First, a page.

In conjunction with EU Industry Day, the European GNSS Agency (GSA) is highlighting the many ways that Europe’s space programmes – Galileo, EGNOS and Copernicus – contribute to Europe achieving its economic goals.
Organised by DG Growth (Internal Market, Industry, SMEs and Entrepreneurship), the event brings together key industrial players, global trendsetters and high-level policy-makers to discuss and shape the future of Europe’s industrial agenda.
At the heart of this agenda is satellite navigation, and in particular global navigation satellite systems (GNSS). According to the GSA’s GNSS Market Report, the global GNSS market remains dynamic. As to its impact in Europe, consider that the number of GNSS devices sold in the EU will more than double within the next 10 years, increasing to 427 million devices by 2023. This is a development that will be mirrored in generated revenue, which is forecasted to increase from EUR 11 billion in 2013 to almost EUR 20 billion by 2023.
For the GNSS downstream industry, European companies accounted for 25.8 % of the global GNSS market in 2012. In components manufacturing, European companies remain strong in road, rail and aviation, and are global leaders for system integration in rail. They also have a strong position in products and application use in the maritime sector, along with the development of value-added applications where innovation is driven by SMEs and start-ups.
A growth-focused space policy
To support Europe’s competitiveness in this important market segment, the European Union’s space policy prioritises jobs and industrial growth, investments in the future and meeting key challenges – all of which are tightly interlinked with the development of GNSS through Galileo and EGNOS. “The importance of European space policy is well-known, not only for exploration and scientific benefits, but also for how it impacts the market and the European economy, and how new innovations spill over into other sectors to create jobs and opportunities for European citizens and companies,” says GSA Executive Director Carlo des Dorides.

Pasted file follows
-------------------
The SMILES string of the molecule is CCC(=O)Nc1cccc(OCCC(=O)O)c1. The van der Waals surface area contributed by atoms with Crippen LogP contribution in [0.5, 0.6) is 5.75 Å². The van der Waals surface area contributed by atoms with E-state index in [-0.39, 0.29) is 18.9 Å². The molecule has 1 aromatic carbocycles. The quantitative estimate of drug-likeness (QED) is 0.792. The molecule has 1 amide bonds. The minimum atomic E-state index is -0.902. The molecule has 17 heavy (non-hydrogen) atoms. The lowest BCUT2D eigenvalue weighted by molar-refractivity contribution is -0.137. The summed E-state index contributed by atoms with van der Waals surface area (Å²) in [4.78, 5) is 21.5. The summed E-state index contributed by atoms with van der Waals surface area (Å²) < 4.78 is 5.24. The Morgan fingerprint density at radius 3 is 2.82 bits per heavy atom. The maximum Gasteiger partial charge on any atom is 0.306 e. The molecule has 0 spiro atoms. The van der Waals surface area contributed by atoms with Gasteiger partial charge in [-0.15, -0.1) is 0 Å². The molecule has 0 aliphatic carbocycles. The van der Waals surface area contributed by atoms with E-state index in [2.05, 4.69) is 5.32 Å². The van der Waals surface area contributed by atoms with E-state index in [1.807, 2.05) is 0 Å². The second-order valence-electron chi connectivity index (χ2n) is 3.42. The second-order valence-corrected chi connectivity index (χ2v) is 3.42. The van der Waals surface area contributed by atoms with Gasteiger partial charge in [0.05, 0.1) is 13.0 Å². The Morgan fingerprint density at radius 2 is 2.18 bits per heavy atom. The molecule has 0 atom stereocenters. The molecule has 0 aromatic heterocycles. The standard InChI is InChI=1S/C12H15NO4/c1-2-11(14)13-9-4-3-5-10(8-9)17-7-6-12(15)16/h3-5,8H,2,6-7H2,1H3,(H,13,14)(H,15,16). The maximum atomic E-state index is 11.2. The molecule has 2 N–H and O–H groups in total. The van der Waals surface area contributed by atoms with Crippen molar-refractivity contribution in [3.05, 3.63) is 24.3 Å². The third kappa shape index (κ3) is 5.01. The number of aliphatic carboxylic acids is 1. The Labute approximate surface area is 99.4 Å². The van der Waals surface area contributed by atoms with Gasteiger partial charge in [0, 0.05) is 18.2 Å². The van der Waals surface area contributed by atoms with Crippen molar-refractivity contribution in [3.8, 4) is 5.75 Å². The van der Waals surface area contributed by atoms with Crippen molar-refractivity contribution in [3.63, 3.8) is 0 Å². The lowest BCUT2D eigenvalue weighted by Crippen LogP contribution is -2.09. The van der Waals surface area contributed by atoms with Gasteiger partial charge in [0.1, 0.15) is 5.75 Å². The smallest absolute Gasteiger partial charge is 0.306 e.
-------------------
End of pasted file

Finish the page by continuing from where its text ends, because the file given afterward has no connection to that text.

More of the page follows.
With this understanding in mind, the policy takes an expansive view of the market, acknowledging that GNSS can:
- improve the range, quality and competitiveness of products and services on the internal market
- strengthen Europe’s industrial base
- promote industrial innovation and generate new sources of growth
- encourage the growth of SMEs and promote an entrepreneurial culture across the EU
- support the internationalisation of EU businesses
A focus on innovation
That being said, des Dorides notes that if Europe wants to keep its place as a global leader in space, it must strive to make itself more competitive today. “We cannot rest on our past successes,” he says. “We must see innovation as the way forward.” This requires a fundamental shift in how European space policy is viewed. Instead of focusing on space technology and infrastructure, the focus needs to shift to building a competitive downstream market and using space policy to develop innovative applications and services that utilise Europe’s robust space infrastructure. “This is the key to strengthening the European space industry – and our ability to compete globally,” adds des Dorides.
Along this line, the GSA is actively involved in funding new programmes for research and innovation, including the current Horizon 2020 framework programme. Programmes such as these, which aim to ensure that space remains accessible to Europe and safe to operate in the long run, have already produced results. Take for example the GMCA project, which provides a basis for allowing Galileo to be relied upon to the same extent as GPS, especially by the aviation community. The project proposes that the existing GNSS Performance Monitoring System (GPMS) is enhanced to include European GNSS (EGNSS).